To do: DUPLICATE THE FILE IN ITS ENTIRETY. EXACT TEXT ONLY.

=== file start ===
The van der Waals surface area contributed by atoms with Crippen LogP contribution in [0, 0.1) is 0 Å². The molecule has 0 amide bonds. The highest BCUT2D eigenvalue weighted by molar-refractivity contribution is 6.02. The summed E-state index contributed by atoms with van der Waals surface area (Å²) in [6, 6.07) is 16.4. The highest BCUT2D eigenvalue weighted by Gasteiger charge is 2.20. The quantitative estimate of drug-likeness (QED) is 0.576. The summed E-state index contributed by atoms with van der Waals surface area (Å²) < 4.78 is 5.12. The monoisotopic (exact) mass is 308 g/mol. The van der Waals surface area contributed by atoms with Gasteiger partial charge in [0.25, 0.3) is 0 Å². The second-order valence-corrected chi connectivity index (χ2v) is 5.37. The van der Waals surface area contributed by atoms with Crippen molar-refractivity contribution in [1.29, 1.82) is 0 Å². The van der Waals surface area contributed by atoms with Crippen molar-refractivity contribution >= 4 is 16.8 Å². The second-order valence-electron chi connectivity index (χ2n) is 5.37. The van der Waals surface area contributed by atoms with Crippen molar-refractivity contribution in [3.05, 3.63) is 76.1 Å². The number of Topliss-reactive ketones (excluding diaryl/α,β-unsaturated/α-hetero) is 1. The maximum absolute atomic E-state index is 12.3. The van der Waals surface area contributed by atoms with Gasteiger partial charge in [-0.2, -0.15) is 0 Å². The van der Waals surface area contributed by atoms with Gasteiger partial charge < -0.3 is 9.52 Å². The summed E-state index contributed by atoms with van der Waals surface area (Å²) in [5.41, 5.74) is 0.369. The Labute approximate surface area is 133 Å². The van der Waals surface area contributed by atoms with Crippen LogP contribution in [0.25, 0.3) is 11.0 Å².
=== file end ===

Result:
The van der Waals surface area contributed by atoms with Crippen LogP contribution in [0, 0.1) is 0 Å². The molecule has 0 amide bonds. The highest BCUT2D eigenvalue weighted by molar-refractivity contribution is 6.02. The summed E-state index contributed by atoms with van der Waals surface area (Å²) in [6, 6.07) is 16.4. The highest BCUT2D eigenvalue weighted by Gasteiger charge is 2.20. The quantitative estimate of drug-likeness (QED) is 0.576. The summed E-state index contributed by atoms with van der Waals surface area (Å²) < 4.78 is 5.12. The monoisotopic (exact) mass is 308 g/mol. The van der Waals surface area contributed by atoms with Gasteiger partial charge in [0.25, 0.3) is 0 Å². The second-order valence-corrected chi connectivity index (χ2v) is 5.37. The van der Waals surface area contributed by atoms with Crippen molar-refractivity contribution in [1.29, 1.82) is 0 Å². The van der Waals surface area contributed by atoms with Crippen molar-refractivity contribution >= 4 is 16.8 Å². The second-order valence-electron chi connectivity index (χ2n) is 5.37. The van der Waals surface area contributed by atoms with Crippen molar-refractivity contribution in [3.05, 3.63) is 76.1 Å². The number of Topliss-reactive ketones (excluding diaryl/α,β-unsaturated/α-hetero) is 1. The maximum absolute atomic E-state index is 12.3. The van der Waals surface area contributed by atoms with Gasteiger partial charge in [-0.2, -0.15) is 0 Å². The van der Waals surface area contributed by atoms with Gasteiger partial charge < -0.3 is 9.52 Å². The summed E-state index contributed by atoms with van der Waals surface area (Å²) in [5.41, 5.74) is 0.369. The Labute approximate surface area is 133 Å². The van der Waals surface area contributed by atoms with Crippen LogP contribution in [0.25, 0.3) is 11.0 Å².